What’s Clint like in person? He seems like a pretty intimidating character.
[Laughs] He does, right? He’s actually a really nice guy. He’s old, but sharp. He’s a really sharp guy. He does one take of everything. He calls action and then it’s like, “Alright, go. That’s enough.” He’s really into what he does and he has a big smile on his face while doing it. He’s like a kid in a candy store.
He must be so sure of himself and know exactly what he wants.
Oh yeah. He has been directing for a really long time. This guy knows his shit. He knows what he needs and what he doesn’t need. He has a very loyal crew. Some of those people have been working with him for years and years and years.
So what’s the story behind your nickname Turbo?
[Laughs] Okay. That’s a nickname that I got 10 years ago. I gave it to myself when I was out one night. I got a new car at the time, a Toyota Corolla. I thought I was really hot shit and gave myself the name Turbo. It kind of stuck and it was this really cool name I had. [Laughs] I still have the same car 10 years later.
The nickname came before the show Turbo and Joey then.
Oh yeah. When Turbo and Joey came along, it was an enhanced version of ourselves.
Well, let’s talk about that webseries. How did it come about? It’s your baby.
I’ve been active for 13 years in Los Angeles, professionally. I went from 2008 to 2011 with 1 paid job. I had an agent who didn’t believe in me, who wasn’t sending me out. I had to take things into my own hands. This was in my early 30s and I just said, “Fuck it.” We started out doing stuff on my Blackberry. We didn’t know what we were doing, but we knew we were doing something great. The first episode is all about getting that [Joe] Pesci audition! The entire first season is about getting that Pesci audition.
You’re from Staten Island. At what point did you feel it necessary to move out to Los Angeles? What can you reveal about your early, early beginnings?
When I was around 19, like a lot of people, I didn’t have a lot of direction. My mother made me go to college, which was good. I dropped all of my classes except for my acting classes. [Laughs] During that time, I was running a really successful business with my best friend at the time doing night clubs. At the same time, I wasn’t happy. I was working all the time. I was working until 4 or 5 in the morning. The people I had to deal with weren’t my kind of people, so I started making movies with my video camera as an outlet. It was a therapeutic thing for me. I knew I couldn’t pursue acting in New York as a starving artist. That wasn’t going to happen because my ego was too big at that point. I moved out to California and struggled for a really long time. A really, really long time. Now I’m working with Frank Darabont! It can’t get any better than that.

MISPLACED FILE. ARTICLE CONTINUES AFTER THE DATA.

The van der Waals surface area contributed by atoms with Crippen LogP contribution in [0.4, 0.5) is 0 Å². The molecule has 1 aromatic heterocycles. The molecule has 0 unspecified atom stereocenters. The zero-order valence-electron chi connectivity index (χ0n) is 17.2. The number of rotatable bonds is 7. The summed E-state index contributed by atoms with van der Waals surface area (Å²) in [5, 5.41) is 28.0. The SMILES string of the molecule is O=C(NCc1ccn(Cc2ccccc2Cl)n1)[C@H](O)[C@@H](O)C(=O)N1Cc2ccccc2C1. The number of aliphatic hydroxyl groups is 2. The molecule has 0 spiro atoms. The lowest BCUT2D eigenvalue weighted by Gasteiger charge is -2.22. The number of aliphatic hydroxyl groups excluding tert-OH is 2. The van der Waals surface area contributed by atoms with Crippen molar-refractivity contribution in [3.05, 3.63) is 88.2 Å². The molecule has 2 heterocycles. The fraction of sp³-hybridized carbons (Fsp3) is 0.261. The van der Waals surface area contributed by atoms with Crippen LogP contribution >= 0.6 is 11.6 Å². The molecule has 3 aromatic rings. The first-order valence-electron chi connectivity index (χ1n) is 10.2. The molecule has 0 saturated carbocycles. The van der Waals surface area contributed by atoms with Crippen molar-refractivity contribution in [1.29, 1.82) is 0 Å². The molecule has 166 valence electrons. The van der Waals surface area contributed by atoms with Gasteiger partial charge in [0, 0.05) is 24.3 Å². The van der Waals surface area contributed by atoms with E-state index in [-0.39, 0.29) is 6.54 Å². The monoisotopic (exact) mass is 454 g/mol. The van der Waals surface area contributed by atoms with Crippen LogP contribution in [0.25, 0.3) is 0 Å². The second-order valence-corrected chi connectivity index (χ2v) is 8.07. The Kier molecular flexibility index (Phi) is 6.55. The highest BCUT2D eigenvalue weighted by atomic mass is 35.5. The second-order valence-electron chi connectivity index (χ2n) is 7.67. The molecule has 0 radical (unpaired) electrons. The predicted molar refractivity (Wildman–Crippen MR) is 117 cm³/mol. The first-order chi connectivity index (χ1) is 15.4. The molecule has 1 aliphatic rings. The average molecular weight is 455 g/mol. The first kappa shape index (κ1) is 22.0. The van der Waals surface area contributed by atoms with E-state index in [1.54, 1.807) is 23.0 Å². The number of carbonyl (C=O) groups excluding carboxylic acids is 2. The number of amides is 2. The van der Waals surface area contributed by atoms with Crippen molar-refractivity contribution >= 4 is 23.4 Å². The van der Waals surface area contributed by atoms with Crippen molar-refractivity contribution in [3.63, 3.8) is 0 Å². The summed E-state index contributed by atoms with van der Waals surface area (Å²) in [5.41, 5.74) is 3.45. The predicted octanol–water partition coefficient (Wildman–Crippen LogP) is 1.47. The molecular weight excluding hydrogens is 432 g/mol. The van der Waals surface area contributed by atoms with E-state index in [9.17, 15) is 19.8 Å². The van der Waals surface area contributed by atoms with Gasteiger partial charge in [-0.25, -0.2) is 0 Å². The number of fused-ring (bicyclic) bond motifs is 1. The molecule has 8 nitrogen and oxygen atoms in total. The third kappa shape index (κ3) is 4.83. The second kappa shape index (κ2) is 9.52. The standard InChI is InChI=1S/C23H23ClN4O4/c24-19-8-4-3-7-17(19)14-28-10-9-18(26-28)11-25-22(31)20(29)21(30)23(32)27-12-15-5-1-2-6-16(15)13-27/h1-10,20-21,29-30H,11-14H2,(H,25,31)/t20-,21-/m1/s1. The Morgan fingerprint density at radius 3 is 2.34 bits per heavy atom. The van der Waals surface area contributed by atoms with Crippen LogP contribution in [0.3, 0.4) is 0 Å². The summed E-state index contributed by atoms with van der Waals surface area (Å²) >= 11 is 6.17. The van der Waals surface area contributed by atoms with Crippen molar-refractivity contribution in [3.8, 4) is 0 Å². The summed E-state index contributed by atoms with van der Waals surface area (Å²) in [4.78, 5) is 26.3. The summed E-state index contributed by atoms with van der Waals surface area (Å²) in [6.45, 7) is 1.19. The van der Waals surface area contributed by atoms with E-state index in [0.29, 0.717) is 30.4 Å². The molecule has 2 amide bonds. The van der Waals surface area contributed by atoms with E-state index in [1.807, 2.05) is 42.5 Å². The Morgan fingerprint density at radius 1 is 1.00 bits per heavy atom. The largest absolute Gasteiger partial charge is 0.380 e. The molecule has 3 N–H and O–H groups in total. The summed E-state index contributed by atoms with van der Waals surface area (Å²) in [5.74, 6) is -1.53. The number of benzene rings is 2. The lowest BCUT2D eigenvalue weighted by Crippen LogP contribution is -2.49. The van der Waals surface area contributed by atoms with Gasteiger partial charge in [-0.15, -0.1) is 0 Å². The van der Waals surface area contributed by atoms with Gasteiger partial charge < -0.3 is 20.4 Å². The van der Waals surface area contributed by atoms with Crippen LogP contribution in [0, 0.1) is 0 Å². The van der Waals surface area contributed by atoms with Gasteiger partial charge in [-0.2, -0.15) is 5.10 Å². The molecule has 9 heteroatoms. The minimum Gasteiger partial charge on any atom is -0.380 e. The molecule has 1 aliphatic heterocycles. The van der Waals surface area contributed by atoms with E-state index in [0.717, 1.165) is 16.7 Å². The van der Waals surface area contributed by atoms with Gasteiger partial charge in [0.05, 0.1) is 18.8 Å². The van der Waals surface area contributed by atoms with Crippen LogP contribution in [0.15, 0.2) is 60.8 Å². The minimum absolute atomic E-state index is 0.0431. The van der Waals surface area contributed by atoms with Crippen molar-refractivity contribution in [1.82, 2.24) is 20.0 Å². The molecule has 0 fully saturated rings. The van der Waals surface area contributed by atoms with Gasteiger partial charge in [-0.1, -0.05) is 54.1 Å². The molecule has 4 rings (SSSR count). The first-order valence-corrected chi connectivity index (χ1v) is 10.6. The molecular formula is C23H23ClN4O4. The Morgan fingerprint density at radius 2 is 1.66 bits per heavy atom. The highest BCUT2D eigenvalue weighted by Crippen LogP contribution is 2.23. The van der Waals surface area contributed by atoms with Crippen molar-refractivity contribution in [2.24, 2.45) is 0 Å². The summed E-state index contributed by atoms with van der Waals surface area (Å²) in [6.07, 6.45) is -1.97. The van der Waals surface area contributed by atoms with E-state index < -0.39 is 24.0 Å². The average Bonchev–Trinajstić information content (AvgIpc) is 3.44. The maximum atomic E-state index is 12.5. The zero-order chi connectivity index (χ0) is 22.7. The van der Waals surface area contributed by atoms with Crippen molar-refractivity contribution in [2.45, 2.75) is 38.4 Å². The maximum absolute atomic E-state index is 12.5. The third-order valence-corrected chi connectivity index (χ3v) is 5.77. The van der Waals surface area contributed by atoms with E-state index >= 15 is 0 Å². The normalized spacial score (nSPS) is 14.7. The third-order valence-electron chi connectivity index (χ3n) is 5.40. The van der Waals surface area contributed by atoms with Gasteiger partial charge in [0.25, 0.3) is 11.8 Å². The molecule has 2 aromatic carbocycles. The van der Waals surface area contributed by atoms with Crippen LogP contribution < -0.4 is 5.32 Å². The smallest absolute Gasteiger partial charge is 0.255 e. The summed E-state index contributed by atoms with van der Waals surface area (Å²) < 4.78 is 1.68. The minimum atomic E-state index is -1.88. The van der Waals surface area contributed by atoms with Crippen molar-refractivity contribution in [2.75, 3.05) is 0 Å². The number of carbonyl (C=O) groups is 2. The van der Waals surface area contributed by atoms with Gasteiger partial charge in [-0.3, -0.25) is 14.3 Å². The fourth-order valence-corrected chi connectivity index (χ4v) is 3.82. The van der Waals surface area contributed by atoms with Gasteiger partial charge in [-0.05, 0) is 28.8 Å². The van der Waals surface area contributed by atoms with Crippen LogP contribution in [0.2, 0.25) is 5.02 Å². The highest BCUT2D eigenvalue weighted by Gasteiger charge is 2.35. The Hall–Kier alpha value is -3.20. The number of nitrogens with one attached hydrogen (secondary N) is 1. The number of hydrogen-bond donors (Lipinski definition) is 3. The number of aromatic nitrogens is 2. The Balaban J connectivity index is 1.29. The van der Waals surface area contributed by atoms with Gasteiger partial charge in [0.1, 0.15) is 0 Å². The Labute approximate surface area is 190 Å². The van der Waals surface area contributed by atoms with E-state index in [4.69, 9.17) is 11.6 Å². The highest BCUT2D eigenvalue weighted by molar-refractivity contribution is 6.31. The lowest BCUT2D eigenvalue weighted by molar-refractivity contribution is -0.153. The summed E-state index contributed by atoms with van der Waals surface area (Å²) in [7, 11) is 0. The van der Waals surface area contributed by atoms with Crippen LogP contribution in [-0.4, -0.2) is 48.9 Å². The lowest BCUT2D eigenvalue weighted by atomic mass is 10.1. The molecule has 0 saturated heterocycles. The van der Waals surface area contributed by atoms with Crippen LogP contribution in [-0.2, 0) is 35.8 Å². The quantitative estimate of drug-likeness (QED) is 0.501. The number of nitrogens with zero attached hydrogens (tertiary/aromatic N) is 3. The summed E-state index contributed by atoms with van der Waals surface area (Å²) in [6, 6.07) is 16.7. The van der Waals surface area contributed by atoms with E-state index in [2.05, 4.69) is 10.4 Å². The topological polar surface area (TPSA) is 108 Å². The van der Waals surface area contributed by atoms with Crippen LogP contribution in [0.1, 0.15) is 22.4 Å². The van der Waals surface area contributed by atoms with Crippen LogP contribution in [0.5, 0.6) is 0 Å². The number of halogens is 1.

It worked out really well.
He created my favorite show! He created The Walking Dead!
Were you a big fan of movies growing up? What kind of stuff were you watching?
The truth of the matter is that there’s not much culture in Staten Island. My mother is a painter and an artist, but I didn’t get much exposure to stuff outside of that. I don’t want to sound cliché, but the Robert De Niro and Joe Pesci movies… That really inspired me. When I got the role of Mickey, I remember hearing about James Gandolfini passing away and that made me so upset. I always looked up to him. And, you know, I had to gain 17 pounds for this role. My friend and I went back and watched entire seasons of The Sopranos during that period. Gandolfini was definitely an inspiration for me in playing Mickey. It was the way that he handled himself and how comfortable he was in his own skin. It was about studying what he did.
I’m always fascinated when actors have to gain or lose a lot of weight for a role. It’s quite strategic, no?
You know, everyone has their own way of doing things. I’ve always had to lose weight for roles. [Laughs] With this, I just ate whatever I wanted. I’m a big gym guy, but I didn’t go for 3 months. I just ate whatever I wanted to. It was a lot of fun.
Do you have any interest in making a feature of your own? What are you interested in making if you do?
It’s funny that you bring that up because I’m on my way right now, pulling up, for a meeting with a friend. We’re making a campy horror/comedy about zombies. I like the comedy and the drama.
What should we get really excited about with Mob City?
The thing about this show is that it’s smart. It’s a smart, smart show. It’s such a cool show about the 1940s. This has never been done on television before.
Is there added pressure when you’re portraying a non-fiction character like this?
Not for me. I just try to play the humanity of it. The scariest thing for me at the beginning was that I might get fired from this job. [Laughs] At the end of the first day, Frank came up to me and said, “That’s the fucking guy.” You’ll love this show.